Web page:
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John MacDonald: My one reservation about universal road charges

John MacDonald,
Publish Date
Wed, 10 Jul 2024, 1:07pm
Photo / File
Photo / File

John MacDonald: My one reservation about universal road charges

John MacDonald,
Publish Date
Wed, 10 Jul 2024, 1:07pm

I bet if you drive a petrol vehicle and you’ve said anything about how much cheaper it must be to have a diesel, anyone who does have a diesel has jumped down your throat and started banging-on about road user charges. Or RUCs, as they’re known. 

Because when you buy petrol you pay a fuel tax. When you buy diesel, you don’t. But you have to —or you’re supposed to— pay road user charges.  

And, as we know, the EV drivers who have been getting away paying nothing are getting brought into the road user charge regime. 

So, while the diesel might be cheaper at the pump, it kind of all evens-out once you take the RUCs into account. That’s the thinking anyway. 

But the New Zealand Initiative think tank is saying today: “Wrong, it doesn’t even out at all”. They’re saying it’s actually very uneven. 

They’re saying today that we need to ditch the current road-user charging model because it's old-hat and isn't a fair way of getting the money needed to build and maintain roads.  

And they’re not just saying ‘stop doing what we’re doing’. They’ve also come up with an idea that they think would be fairer - which I agree with, to a point. And I’ll get to where I have reservations about it. 

So what the New Zealand Initiative wants to see is a system using things like smart technology to monitor vehicles and set individual charges for every vehicle owner based on the types of vehicles we drive, how far we drive and when we drive.  

It says a system like this would also make it easy to bring-in congestion charging, which it believes is also necessary to get traffic flowing more freely in our cities.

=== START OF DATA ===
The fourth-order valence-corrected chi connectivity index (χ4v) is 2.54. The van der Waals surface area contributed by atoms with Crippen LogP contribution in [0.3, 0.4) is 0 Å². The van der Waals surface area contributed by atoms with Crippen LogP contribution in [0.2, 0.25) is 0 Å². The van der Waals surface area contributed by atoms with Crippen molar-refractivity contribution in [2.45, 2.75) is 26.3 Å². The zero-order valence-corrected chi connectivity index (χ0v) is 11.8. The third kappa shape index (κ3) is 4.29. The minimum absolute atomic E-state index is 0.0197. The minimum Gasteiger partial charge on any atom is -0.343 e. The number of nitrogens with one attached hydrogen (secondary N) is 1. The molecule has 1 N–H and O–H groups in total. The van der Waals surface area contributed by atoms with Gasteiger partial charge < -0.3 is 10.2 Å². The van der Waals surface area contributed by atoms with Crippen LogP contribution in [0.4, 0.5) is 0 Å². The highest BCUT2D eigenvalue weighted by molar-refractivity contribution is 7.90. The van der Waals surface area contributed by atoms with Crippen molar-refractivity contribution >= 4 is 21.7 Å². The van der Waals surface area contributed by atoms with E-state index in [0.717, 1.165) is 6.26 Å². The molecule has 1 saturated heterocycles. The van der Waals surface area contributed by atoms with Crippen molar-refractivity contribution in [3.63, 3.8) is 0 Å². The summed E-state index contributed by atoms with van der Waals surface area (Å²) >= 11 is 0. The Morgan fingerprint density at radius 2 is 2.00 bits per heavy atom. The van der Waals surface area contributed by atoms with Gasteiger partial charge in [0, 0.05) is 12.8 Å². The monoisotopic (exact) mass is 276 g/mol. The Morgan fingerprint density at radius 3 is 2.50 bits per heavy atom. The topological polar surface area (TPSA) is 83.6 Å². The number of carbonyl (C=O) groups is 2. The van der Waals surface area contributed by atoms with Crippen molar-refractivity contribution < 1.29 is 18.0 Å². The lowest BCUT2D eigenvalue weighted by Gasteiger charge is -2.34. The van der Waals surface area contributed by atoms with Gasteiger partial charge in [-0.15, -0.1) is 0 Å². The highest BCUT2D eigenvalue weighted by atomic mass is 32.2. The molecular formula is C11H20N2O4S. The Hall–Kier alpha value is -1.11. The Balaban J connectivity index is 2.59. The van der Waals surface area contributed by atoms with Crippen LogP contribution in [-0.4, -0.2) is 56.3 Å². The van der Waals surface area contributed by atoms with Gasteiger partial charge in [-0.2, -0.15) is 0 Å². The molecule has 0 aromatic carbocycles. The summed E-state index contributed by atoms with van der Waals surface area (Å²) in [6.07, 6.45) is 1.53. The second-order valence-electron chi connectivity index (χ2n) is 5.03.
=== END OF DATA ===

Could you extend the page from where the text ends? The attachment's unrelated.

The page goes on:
So, essentially, what it's proposing is a different type of user-pays system to fund our roads instead of the petrol taxes and road user charges we currently have.  

It says it wouldn’t necessarily increase the revenue the Government gets from motorists, but it would spread the cost burden more evenly and fairly. 

Example: the impact of flat fuel taxes on people on low incomes. The NZ Initiative  makes the assumption that if you're on a low income, you tend to have a vehicle or vehicles that are less fuel efficient than something that’s rolled-of the production line this year. 

So you might not actually use the roads any more than the flash Harry with the new car. But you are penalised because your car’s less fuel efficient. 

So, generally, I get the thinking and I like the idea. But you’re not going to get me installing devices in my vehicles that keep a record of what I do with them.  

Call me paranoid, but I think there is enough monitoring going on. Find my iPhone, cameras everywhere. So, if this went ahead, I’d be saying ‘no thanks’ to the “smart” part of all this —the electronic monitoring— and I'd have to pay my road user charge ahead of time. Just like the system we have in place now. 

So, yes, I agree that the way we do it now is cack-handed and clumsy and we need to do things differently. 

And, yes, taxing people on the basis of road use instead of fuel consumption makes much more sense. 

But it’s a definite 'no' from me when it comes to installing more devices to keep tabs on what I'm up to. 

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